Where fisheries are wholly national affairs they are usually the responsibility of Government Departments. While the sole ownership of the fishery resource may ease some management problems, the problems of national management are often a microcosm of the problems of international management. Regional governmental bodies often have disparate objectives and different fleets, and may well hold different viewpoints on what are the appropriate fisheries controls (Code of Conduct, Paragraphs 6.12 and 7.6.5). This can lead to disagreements both between different regions and with the central government. In these circumstances it is not uncommon for agreement to be reached for political rather than conservation reasons. This is particularly the case since the time horizon of fish stock recovery is often longer than the time for which politicians are elected. This emphasises the desirability of taking management decisions out of the political arena and allowing some involvement of interested parties in the process. What perhaps is required is a fisheries equivalent of the former Bundes Bank of the Federal Republic of Germany which might protect fish stocks and coastal resources in the same way as the latter protected the value of the German currency (see the Code of Conduct, Paragraph 10.1.3).

5.2 Monitoring, enforcement and advisory structures

However management is arranged, there will clearly be a need to collect data from the fishery in order to monitor the compliance of fishers with effort or catch restrictions and to enforce the management of the fishery in some way (see Chapter 8 for detailed discussion). This can seldom be left to the fishing industry and consequently the Government frequently has to act as the referee and to arrange for the fishery to be policed. As a result, there usually has to be some national data collection and inspection service to monitor and to control the fisheries (Code of Conduct, Sub-Article 7.4 for data and Paragraphs 7.1.7 and 7.7.3 for control and surveillance).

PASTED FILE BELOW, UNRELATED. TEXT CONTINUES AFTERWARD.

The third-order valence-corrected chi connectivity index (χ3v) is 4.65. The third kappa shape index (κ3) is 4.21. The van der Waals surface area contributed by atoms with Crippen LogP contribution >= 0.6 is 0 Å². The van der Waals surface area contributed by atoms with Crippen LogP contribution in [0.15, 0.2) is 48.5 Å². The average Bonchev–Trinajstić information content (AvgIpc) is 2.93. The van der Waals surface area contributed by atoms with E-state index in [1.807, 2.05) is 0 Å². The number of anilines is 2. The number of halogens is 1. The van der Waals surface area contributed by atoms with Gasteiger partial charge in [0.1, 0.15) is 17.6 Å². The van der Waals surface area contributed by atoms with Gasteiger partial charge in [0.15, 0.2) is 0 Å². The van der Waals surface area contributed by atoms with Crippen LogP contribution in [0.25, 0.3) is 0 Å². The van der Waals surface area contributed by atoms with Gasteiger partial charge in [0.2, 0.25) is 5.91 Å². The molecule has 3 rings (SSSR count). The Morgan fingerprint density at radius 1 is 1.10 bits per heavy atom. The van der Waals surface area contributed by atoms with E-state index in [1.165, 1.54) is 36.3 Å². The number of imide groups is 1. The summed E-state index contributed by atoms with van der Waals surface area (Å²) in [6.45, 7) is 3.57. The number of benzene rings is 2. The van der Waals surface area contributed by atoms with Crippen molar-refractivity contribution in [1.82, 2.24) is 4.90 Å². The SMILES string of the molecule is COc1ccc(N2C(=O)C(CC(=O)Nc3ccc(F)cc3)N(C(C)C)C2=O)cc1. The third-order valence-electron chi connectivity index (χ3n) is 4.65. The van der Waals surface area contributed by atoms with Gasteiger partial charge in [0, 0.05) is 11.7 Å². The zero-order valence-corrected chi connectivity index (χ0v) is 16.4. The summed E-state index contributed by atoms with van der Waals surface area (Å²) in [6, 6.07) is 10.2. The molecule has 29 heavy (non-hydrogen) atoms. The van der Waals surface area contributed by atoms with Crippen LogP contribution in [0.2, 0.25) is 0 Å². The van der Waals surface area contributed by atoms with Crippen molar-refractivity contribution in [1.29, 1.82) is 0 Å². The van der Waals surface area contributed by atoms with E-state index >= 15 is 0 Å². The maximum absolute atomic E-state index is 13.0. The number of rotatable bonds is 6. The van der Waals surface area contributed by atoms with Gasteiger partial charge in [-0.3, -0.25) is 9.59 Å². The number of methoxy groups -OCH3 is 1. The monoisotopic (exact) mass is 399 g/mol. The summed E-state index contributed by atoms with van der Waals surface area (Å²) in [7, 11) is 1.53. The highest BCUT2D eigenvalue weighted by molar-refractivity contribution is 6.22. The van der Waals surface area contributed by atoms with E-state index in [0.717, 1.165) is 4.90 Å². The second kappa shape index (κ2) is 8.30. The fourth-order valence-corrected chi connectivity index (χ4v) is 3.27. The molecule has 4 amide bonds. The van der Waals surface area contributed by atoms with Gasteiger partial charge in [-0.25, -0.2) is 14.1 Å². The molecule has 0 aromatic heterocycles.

Monitoring and enforcement services may be combined since they need similar access to the fishery and monitoring data provide the essential information on non-compliance with fishing effort and with catch restrictions (Chapter 8, Section 1). To be effective they need to be staffed with personnel who understand the workings of and are sympathetic to the problems of the fishing industry but can deal with them fairly yet firmly when the needs arises. In many cases dockside monitoring and enforcement will not fully meet the needs of either fishing effort restrictions (gears used, areas fished and species caught may all need to be checked at sea) or catch restrictions (discarding at sea may need to be monitored or prevented). Hence monitoring and enforcement staff will usually need to be capable of working at sea and for senior staff it may be appropriate that they hold some appropriate form of mariners certification. Most of all they must be incorruptible, which argues that their income must be adequate and they must be carefully selected.